Worryingly, and perhaps unsurprisingly, they found only 2% of people in complex workplaces find it easy to innovate.
What causes complexity?
Complexity appears for a multitude of reasons. We group these by contextual, structural and cultural factors.
Contextual factors include the market the organisation plays in, how the organisation has grown or changed through, for example, M&A activity, and whether the industry is regulated.
Structural factors include how the organisation is designed, what technology it uses and what data it has available. Organisation designs are largely unchanged from Frederick Taylor’s time when thinking was separated from doing. The knowledge-based workforce and access to infinite data make these designs less relevant. Changing contexts are addressed with new data, new teams, new processes, and new rules.
However, more often than not, complexity manifests from culture. Complexity is created, usually with good intent, by our human makeup. As a race, we’ve progressed and survived by adapting, adding, advancing, creating and inventing things. Similarly, people have progressed and ‘survived’ in organisations for the same reasons, even if improving things can actually do more harm than good. Specifically, the way people think (mindsets), behave (behaviours) and act (habits) create complexity.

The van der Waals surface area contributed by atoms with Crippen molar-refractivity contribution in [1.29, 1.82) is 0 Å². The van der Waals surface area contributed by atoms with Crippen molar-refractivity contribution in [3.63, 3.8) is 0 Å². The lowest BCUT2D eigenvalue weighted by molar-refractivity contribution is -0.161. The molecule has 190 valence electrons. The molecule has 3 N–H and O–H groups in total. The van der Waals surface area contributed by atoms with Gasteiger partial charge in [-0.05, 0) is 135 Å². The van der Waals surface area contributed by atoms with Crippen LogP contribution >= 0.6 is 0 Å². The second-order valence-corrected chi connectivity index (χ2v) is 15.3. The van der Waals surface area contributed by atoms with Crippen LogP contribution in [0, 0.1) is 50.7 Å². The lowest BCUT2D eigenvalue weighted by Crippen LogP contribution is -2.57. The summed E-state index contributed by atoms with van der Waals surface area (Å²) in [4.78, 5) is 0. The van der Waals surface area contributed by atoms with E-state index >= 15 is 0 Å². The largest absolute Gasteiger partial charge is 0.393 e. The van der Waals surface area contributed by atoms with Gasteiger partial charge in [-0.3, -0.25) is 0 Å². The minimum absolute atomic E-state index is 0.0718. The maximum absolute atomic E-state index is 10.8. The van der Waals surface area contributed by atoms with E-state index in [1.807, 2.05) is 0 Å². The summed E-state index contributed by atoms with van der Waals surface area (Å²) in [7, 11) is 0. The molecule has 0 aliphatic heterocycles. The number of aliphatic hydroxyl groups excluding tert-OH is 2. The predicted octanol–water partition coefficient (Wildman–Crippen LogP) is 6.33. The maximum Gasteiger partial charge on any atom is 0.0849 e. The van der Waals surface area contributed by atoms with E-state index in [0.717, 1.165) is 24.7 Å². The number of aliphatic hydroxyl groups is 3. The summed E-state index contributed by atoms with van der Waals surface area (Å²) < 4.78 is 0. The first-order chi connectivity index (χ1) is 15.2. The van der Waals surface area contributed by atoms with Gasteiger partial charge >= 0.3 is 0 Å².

We’ve found mindsets which create complexity to include:
- More creates more: A belief that activity translates to value
- Busy means good: Being busy has become a ‘badge of honour’
- Time is different to money: Time is not discussed, planned or measured in the same way as money
- Everything needs to be perfect: A belief that every activity must be absolutely perfect, regardless of the value it creates
Behaviours which create complexity include:
- Lacking focus: Working on too many priorities. Not clear on how work relates to Purpose and Strategy
- Lacking clarity: Making it difficult to decipher between critical information and noise
- Lacking collaboration: Having the wrong people working on the wrong things
- Lacking courage: Becoming complacent with complexity. Not challenging ourselves, our bosses and our teams to find simpler ways
- Lacking empowerment: Low trust and delegation creates work bottlenecks
Habits which create complexity include:
- Tinkering: Making minor changes that reflect personal preference, even though the end result won’t be substantially better
- Reinventing: Creating a new way of doing something that is already done well enough
- Not saying no: When you agree to do an activity that prevents you from doing something more valuable
- Not questioning why: Doing something you don’t see the value in but not questioning it
We all have a duty to consider how the way we think (mindsets), behave (behaviours) and act (habits) creates complexity. Leaders and Managers set the tone. And there’s work to do. Wharton Business School found that only 27% employees believe the day-to-day actions of senior leaders represented simplicity.